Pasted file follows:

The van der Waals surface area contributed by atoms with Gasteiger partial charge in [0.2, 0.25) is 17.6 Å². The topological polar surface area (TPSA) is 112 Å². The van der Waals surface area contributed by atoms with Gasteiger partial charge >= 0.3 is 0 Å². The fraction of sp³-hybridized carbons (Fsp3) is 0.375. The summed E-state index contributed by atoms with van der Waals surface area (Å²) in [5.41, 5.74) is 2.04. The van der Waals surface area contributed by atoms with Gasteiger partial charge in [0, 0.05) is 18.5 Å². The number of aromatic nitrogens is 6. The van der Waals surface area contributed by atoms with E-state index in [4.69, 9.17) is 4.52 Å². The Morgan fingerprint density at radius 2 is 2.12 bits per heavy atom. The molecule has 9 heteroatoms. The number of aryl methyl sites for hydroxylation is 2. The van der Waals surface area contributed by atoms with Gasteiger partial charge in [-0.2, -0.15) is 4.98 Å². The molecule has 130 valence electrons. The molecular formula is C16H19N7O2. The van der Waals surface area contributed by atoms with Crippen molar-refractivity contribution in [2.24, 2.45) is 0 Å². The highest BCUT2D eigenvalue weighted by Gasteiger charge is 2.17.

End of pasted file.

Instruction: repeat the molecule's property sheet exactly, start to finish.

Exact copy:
The van der Waals surface area contributed by atoms with Gasteiger partial charge in [0.2, 0.25) is 17.6 Å². The topological polar surface area (TPSA) is 112 Å². The van der Waals surface area contributed by atoms with Gasteiger partial charge >= 0.3 is 0 Å². The fraction of sp³-hybridized carbons (Fsp3) is 0.375. The summed E-state index contributed by atoms with van der Waals surface area (Å²) in [5.41, 5.74) is 2.04. The van der Waals surface area contributed by atoms with Gasteiger partial charge in [0, 0.05) is 18.5 Å². The number of aromatic nitrogens is 6. The van der Waals surface area contributed by atoms with E-state index in [4.69, 9.17) is 4.52 Å². The Morgan fingerprint density at radius 2 is 2.12 bits per heavy atom. The molecule has 9 heteroatoms. The number of aryl methyl sites for hydroxylation is 2. The van der Waals surface area contributed by atoms with Gasteiger partial charge in [-0.2, -0.15) is 4.98 Å². The molecule has 130 valence electrons. The molecular formula is C16H19N7O2. The van der Waals surface area contributed by atoms with Crippen molar-refractivity contribution in [2.24, 2.45) is 0 Å². The highest BCUT2D eigenvalue weighted by Gasteiger charge is 2.17.